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The government has been looking at the internet for some time, salivating at the potential tax income that could be derived from it. I see the FCC ruling defining ISP’s as utilities as a means to get a “tax” toe into the door.

Okay, two things here…

(1) openSUSE is about fresh, stable software. Yes, we want to track upstream projects & incorporate their innovations, but not at the expense of stability. Therefore, E17 is our current Enlightenment desktop. E19 may be available in Factory, but honestly, it looks like we’re not ready to commit to it. So, for better or worse, you’re going to have to rely on E17 for evaluating Enlightenment in openSUSE.

(2) Wiki documents like the portal page I pointed out are maintained by the groups that maintain the code in openSUSE; so they are, for lack of a better word, canonical. If there’s not a solution in the Portal page, its not something we’re ready to give to users.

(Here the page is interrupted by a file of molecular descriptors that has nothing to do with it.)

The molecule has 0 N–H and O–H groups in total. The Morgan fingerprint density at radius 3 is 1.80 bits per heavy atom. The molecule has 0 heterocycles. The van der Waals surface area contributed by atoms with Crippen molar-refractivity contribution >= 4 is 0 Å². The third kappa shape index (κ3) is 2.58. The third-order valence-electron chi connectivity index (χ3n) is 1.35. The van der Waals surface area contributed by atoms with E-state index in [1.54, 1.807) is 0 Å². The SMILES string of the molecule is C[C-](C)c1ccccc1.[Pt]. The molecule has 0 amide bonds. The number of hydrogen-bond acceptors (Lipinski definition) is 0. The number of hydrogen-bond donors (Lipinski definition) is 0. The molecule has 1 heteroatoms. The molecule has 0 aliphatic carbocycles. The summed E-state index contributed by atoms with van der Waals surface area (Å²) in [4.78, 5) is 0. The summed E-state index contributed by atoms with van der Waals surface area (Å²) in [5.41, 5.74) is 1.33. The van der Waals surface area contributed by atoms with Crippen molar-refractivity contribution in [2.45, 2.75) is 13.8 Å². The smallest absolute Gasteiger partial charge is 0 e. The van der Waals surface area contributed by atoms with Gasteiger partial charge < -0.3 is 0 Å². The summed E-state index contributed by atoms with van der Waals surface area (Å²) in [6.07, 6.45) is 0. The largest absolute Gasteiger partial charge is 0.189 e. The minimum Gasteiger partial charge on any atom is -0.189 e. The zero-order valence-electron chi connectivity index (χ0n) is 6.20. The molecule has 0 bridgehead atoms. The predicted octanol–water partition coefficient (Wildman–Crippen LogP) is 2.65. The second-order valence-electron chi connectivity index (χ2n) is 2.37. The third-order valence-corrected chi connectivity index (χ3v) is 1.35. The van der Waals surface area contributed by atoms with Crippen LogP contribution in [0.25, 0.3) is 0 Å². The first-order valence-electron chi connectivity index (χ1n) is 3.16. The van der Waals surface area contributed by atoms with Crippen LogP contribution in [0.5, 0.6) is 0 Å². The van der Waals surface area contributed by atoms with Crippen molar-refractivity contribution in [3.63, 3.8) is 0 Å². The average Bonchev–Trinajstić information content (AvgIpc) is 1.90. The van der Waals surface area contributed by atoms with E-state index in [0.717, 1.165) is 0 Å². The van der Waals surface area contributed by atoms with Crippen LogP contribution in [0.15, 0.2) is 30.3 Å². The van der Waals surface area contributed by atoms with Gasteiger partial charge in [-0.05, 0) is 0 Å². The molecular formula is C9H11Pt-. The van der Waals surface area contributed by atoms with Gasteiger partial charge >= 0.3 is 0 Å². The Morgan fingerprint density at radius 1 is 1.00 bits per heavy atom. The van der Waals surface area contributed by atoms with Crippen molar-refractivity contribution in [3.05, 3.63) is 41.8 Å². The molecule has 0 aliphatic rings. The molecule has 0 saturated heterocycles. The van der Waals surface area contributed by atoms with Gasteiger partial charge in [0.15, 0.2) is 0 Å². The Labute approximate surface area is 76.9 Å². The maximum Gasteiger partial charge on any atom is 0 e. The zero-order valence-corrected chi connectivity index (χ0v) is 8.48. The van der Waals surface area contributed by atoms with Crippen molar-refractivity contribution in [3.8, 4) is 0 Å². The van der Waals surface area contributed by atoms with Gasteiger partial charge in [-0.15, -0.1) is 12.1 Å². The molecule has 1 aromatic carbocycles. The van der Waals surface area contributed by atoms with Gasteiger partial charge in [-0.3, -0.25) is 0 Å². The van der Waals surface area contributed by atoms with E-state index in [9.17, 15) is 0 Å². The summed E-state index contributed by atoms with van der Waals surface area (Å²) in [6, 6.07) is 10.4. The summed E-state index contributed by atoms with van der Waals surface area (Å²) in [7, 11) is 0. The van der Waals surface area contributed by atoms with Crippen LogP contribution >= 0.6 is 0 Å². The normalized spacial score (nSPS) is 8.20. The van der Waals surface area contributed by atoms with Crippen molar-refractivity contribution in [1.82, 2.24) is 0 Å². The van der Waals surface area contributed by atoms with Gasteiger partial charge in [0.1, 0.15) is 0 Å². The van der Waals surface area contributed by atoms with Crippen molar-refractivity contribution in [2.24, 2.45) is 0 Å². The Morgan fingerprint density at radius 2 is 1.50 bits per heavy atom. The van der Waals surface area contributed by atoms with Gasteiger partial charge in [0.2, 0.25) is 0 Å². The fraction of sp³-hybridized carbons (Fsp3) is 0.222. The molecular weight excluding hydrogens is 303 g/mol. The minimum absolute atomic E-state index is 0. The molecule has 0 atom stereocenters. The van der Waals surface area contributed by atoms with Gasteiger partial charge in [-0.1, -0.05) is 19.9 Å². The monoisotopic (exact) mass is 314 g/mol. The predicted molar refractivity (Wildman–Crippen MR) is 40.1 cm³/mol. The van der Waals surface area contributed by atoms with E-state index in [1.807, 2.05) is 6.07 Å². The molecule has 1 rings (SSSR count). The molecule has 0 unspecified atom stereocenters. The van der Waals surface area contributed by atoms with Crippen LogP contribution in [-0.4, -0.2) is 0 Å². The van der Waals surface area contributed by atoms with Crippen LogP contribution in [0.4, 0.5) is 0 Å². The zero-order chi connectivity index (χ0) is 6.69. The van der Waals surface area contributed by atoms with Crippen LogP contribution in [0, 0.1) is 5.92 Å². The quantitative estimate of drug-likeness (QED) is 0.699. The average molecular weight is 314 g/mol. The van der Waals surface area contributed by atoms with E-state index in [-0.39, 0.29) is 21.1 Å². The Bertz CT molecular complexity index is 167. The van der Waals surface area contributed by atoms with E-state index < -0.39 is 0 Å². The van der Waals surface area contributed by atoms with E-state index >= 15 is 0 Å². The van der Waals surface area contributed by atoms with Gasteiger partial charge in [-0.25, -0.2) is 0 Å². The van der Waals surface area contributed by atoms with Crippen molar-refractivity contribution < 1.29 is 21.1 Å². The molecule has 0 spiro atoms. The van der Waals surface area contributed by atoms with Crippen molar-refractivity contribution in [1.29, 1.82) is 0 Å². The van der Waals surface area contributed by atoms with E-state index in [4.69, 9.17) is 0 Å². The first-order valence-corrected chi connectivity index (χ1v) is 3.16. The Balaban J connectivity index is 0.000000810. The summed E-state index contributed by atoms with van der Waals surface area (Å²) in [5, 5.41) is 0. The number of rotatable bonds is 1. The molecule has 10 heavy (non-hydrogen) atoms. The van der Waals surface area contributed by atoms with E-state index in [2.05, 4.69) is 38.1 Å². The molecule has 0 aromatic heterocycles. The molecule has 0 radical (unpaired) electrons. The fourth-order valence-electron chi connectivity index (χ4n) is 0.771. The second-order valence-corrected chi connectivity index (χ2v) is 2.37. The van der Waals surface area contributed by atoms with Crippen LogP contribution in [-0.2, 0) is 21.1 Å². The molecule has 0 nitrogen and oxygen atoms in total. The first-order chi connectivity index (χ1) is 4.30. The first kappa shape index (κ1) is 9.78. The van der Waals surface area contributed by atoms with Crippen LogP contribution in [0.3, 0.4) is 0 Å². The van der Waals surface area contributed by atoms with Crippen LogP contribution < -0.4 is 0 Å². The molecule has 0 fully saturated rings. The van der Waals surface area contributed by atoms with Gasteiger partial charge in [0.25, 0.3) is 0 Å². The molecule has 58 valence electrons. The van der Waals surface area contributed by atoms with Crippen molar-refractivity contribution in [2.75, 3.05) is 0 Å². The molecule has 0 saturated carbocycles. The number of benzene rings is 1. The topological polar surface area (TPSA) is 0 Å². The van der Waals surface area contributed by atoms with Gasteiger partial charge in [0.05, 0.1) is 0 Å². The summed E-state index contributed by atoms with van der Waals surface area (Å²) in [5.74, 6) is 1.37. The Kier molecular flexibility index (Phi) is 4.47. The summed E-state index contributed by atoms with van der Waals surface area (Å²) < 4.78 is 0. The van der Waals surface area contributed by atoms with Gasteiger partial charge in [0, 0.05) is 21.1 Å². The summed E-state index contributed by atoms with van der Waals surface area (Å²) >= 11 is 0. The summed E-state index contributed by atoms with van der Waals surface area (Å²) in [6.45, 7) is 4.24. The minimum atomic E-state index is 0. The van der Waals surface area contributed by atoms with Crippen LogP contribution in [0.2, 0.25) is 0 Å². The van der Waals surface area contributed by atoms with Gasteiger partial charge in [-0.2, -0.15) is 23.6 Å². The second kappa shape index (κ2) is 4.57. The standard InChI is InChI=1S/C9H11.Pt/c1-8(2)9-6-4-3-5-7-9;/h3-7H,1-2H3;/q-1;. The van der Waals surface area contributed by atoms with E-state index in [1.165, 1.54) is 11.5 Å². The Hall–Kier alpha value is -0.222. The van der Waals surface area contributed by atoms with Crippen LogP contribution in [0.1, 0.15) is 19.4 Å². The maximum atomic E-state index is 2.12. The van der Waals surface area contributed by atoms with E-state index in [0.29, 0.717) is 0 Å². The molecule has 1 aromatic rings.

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Great point here, Doug.

An interesting measure of this would be respins/mods. How many Ubuntu respins are there? A dozen? Yes, they’re pretty popular, but some of that is due to consolidation… how many Mint users would create their own slight variation if they could?

So compare Xubuntu, Lubuntu, Mint, Elementary, and maybe a dozen others… to the 11,768 published in SUSE Gallery.

I think there’s no question, we’re giving people more tools, more support to make Linux their own. The official distro, openSUSE 13.2, is not the culmination of our community, just a reference work.

Please respect our code of conduct which is simple: don't be a dick.